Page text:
- Posted on: Aug 3 2022
By: Ron Diaz [8/3/22]
Startups are faced with a myriad of choices on how to allocate limited capital for their needs. Some startups explore hiring interns as either a free or low-cost labor option. However, management needs to be wary of the pitfalls of engaging free intern (or student) labor. As a rule, a for-profit company must pay its employees for their work. However, under the circumstances, an intern might not be considered an employee under the Federal Fair Labor Standards Act (“FLSA”).
In 2018, the Department of Labor replaced their six-factor test to determine whether or not an intern is an employee under the FLSA and adopted the seven-factor primary beneficiary test employed by the Second Circuit Court of Appeals to determine the economic reality of the relationship between the intern and the for-profit company. The seven-factor test has also been adopted by the Ninth and Eleventh Circuits, but unfortunately, it has not been adopted by all of the circuit courts.
Unlike the Department of Labor’s previous six-factor test where all six of the factors had to be met in order for a worker to be classified as an unpaid intern and not an employee, in the newer test adopted by the Department of Labor, the factors are weighed under the totality of the circumstances. This new standard makes it easier for a for-profit company to evaluate whether an unpaid worker can be hired as an unpaid intern without violating the FLSA.
If an intern is the primary beneficiary of the relationship (which in practice is when the intern is at least the recipient of at least 51% of the benefits of the relationship) then the intern is likely considered to be a non-employee under the FLSA and will not be required to receive compensation for their work. The following seven factors comprise the test:
1.) Both parties understand that there is no expectation of compensation.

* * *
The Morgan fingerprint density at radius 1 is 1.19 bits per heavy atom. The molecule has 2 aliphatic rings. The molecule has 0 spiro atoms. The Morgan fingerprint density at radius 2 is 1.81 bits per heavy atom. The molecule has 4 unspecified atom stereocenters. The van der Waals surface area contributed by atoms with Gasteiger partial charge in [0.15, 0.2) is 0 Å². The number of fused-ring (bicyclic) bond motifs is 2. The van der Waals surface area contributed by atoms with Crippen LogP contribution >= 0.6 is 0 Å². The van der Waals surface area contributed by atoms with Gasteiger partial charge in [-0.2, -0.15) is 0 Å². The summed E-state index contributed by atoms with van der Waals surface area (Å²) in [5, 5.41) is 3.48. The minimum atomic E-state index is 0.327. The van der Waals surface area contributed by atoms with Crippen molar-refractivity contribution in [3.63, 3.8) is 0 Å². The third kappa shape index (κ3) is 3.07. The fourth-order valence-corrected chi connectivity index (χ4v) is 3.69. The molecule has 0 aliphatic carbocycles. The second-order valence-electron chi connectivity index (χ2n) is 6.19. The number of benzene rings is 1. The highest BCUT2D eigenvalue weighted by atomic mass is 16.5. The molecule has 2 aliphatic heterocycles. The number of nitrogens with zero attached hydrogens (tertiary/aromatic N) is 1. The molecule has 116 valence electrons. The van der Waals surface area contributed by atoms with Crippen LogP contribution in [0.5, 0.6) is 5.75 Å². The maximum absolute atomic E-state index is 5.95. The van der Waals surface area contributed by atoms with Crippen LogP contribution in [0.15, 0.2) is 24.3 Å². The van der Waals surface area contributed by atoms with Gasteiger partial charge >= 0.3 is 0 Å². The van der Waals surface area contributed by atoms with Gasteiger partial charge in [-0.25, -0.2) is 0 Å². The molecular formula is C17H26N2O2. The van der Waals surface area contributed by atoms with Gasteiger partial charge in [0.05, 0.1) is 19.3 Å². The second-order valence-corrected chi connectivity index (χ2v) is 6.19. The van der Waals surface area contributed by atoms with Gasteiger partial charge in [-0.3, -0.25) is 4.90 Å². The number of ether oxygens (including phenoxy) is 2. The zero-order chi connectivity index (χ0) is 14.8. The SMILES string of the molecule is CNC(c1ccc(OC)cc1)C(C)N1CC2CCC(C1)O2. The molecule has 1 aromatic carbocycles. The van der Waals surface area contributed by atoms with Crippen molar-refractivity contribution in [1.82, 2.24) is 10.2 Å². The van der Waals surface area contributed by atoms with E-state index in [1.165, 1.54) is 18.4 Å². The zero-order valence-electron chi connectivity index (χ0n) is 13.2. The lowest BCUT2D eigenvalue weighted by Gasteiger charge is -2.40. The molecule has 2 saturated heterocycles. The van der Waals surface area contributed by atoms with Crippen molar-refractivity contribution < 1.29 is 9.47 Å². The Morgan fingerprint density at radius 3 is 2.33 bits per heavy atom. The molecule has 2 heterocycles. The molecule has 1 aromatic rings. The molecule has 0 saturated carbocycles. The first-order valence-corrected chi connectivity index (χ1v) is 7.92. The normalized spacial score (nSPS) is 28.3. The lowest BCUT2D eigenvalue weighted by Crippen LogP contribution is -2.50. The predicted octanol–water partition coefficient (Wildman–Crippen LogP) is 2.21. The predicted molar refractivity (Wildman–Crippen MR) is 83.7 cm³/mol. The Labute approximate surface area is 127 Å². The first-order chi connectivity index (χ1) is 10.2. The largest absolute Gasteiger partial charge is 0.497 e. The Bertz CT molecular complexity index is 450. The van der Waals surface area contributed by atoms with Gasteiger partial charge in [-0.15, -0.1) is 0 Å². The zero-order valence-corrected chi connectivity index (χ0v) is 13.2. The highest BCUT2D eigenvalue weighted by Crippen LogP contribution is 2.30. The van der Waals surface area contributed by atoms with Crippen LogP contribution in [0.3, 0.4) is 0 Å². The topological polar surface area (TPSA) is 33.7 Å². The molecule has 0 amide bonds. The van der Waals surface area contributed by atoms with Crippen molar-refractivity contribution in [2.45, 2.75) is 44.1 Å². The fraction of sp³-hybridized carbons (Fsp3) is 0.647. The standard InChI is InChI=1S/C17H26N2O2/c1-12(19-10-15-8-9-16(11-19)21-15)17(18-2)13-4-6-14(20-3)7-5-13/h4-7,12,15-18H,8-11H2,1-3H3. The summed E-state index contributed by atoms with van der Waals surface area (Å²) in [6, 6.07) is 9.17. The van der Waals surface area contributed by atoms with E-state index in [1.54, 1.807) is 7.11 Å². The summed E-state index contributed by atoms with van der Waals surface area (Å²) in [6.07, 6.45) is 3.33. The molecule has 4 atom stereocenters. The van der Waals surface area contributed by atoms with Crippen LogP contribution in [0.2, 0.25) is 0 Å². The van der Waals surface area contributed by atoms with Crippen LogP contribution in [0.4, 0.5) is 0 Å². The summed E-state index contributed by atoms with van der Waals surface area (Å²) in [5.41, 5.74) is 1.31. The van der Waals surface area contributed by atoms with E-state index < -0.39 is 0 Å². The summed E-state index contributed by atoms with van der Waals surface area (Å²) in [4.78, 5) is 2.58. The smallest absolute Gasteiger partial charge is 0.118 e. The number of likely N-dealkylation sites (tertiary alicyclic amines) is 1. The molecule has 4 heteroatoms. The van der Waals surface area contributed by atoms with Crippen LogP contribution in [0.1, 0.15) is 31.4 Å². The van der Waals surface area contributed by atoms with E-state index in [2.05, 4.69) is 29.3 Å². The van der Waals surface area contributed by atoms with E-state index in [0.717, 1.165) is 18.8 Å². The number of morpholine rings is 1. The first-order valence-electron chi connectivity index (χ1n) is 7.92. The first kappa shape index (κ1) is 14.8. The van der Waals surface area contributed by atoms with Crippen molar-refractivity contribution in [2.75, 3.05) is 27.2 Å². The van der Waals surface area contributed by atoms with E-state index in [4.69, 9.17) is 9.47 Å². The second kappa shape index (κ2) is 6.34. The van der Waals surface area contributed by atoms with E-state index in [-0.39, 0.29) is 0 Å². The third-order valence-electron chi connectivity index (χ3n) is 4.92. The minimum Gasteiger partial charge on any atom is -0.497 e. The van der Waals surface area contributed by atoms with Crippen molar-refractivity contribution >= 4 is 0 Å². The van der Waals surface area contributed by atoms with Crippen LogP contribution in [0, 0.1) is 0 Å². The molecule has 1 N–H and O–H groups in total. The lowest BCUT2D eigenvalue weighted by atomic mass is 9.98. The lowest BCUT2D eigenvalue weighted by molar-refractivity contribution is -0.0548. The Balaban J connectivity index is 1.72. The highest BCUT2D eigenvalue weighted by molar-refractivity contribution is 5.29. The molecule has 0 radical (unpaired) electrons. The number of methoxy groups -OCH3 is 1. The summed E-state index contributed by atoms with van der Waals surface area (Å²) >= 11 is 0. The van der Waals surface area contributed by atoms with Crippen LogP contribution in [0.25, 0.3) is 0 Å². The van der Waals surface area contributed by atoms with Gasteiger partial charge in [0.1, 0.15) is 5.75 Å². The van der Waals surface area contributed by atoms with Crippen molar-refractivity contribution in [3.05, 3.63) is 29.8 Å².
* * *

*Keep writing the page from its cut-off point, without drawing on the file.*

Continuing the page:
2.) The internship provides training that would be given or is similar to training given in an educational environment.
3.) The intern’s successful completion of the program earns academic credit in a student interns formal education program.
4.) The internship accommodates the intern’s academic calendar and other academic commitments.
5.) The time duration of the internship is limited to the period when the internship provides education or learning to the intern.
6.) The internship provides significant educational benefits to the intern, and the work of the intern complements, rather than displaces, the work of paid employees while providing significant educational benefits to the intern.
7.) The intern understands that there is no promise for a job after completion of the internship and the for-profit company cannot make any such promise or assurances. (See https://www.dol.gov/agencies/whd/fact-sheets/71-flsa-internships).
To avoid running afoul of the seven-factor test, a for-profit company that recruits or engages an unpaid intern should align any solicitation, advertising, or promotional materials used to recruit unpaid interns and any other documents or guides provided to a prospective or engaged intern, as well as the engagement agreement for an unpaid intern with the seven-factor test.
For example, in Xuedan Wang v. Hearst Corp., 877 F.3d 69 (2d Cir. 2017) in affirming the District Court’s holding that the Hearst interns were not employees, the Second Circuit noted that the employer, Hearst, required candidates to obtain pre-approval for credit from their educational institution prior to their participation in the internship and that it was clear to the interns that there was no promise of employment, and that the internship was unpaid.
While this is a helpful illustration, management should be clear to check with an experienced attorney within their own state to determine whether your jurisdiction applies the Department of Labor’s seven-factor test or for any additional requirements under state law. But, at a minimum, a for-profit company should ensure that the expectations of both parties follow the guidance provided by the seven-factor test.